Shapiro continued to compose and perform his own music. He recorded seven albums and briefly embarked on an acting career, working with directors such as Mario Monicelli and Marco Risi. In 1977 he founded his own label in Milan.[1] In 2018 he recorded an album with former rival and Equipe 84 lead vocalist Maurizio Vandelli. Johnny Charlton opened his own art gallery, Galleria Charlton, in Rome. He now works as a visual artist. Bobby Posner and Mike Shepstone initially returned to England. Posner bought various pubs in London and eventually sold these and moved to Hastings on the south coast where he acquired other music pubs. He never stopped playing and performed in different rock, reggae, and blues bands. Mike Shepstone formed the duo 'Shepstone and Dibbens', toured with AC/DC and continued to write songs as well as for other artists. In 2000, serious discussions about putting the band back together for an Italian tour gained momentum. However, Shapiro and Charlton weren't interested, so Posner and Shepstone decided to form 'The Rokes M&B' (Mike and Bobby). They have been playing regularly in Italy since 2000. In 2013 Posner moved permanently back to Italy and now lives with his fiancee Paola Salvadeo in Novi Ligure (AL).[2]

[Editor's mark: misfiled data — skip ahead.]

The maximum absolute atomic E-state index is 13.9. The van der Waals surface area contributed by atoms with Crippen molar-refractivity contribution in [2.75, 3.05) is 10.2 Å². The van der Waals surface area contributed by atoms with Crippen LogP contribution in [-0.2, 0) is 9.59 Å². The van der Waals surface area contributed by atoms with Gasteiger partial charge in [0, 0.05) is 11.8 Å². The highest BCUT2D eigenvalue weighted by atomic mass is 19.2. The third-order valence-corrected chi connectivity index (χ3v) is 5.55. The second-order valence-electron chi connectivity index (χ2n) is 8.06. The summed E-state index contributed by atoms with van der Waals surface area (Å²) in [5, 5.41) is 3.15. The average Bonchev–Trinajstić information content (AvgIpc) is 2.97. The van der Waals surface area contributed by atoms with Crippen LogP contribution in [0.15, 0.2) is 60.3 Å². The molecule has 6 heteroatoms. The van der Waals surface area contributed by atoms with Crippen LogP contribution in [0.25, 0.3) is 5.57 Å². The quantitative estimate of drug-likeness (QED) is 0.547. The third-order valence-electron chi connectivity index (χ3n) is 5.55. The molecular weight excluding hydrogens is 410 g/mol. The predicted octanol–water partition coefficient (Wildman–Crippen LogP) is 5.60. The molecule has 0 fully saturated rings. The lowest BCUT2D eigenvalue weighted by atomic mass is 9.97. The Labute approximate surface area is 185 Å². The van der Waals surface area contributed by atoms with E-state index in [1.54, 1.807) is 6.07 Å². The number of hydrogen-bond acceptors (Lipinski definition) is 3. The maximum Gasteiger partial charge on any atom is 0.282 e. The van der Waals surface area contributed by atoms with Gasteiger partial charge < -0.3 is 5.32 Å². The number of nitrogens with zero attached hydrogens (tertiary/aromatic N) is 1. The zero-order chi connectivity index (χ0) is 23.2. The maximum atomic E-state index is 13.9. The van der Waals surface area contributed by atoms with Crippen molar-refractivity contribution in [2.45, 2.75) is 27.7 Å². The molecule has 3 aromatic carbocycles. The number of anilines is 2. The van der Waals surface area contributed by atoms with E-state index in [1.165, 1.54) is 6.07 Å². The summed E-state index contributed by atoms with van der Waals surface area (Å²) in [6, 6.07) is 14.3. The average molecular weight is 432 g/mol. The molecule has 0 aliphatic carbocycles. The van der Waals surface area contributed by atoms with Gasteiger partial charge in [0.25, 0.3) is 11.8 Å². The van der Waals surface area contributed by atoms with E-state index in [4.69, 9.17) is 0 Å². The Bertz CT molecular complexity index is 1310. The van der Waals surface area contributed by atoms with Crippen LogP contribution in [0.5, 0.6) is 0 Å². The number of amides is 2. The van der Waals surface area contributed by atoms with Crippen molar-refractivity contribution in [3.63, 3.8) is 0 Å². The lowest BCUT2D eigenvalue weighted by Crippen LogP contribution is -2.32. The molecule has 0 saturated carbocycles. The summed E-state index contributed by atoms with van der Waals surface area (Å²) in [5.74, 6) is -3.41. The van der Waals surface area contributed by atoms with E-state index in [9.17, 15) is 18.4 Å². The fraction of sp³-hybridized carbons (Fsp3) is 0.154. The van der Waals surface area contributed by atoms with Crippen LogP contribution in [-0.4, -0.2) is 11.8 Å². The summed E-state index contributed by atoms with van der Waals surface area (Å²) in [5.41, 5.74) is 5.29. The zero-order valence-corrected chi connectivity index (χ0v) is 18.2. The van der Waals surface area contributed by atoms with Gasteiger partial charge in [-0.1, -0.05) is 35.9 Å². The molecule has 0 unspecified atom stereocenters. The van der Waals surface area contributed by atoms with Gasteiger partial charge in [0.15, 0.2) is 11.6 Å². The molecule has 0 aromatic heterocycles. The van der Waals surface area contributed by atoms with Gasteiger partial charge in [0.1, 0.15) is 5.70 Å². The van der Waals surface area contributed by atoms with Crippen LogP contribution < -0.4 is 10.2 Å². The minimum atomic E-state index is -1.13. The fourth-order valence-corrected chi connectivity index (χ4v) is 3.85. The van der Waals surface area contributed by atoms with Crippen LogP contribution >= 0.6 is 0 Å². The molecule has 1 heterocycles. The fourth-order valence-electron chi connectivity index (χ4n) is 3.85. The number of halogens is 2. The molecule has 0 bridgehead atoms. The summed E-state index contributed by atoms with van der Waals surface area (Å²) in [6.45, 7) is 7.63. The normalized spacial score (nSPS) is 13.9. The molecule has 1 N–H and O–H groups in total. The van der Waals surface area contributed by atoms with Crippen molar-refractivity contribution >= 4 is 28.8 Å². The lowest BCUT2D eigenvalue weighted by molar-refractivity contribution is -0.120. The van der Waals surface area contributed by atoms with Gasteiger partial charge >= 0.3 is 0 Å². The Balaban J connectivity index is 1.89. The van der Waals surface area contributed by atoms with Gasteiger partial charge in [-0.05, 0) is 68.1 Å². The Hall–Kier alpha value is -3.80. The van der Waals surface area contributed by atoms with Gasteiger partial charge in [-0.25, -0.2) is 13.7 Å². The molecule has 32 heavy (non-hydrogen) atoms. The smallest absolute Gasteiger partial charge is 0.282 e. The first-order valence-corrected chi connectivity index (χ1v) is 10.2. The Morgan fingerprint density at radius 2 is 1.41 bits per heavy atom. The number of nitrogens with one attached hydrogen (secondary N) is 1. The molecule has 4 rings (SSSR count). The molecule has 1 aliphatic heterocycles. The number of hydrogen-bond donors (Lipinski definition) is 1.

Discography[edit]

  • 1965 - The Rokes (ARC, SA 4)
  • 1966 - The Rokes vol. 2 (ARC, SA 8)
  • 1966 - Che mondo strano (ARC, SA 15)
  • 1968 - The Rokes (ARC, ALPS 11006)

References[edit]

  1. ^ a b c d Bruce Eder. "The Rokes | Biography". AllMusic. Retrieved 19 August 2015.
  2. ^ a b c d "Featured Content on Myspace". Myspace.com. Retrieved 19 August 2015.
  3. ^ Murrells, Joseph (1978). The Book of Golden Discs (2nd ed.). London: Barrie and Jenkins Ltd. p. 228. ISBN 0-214-20512-6.
  4. ^ "Italian Beat Groups (Complessi Beat)". Music Graffiti. Retrieved 19 August 2015.

External links[edit]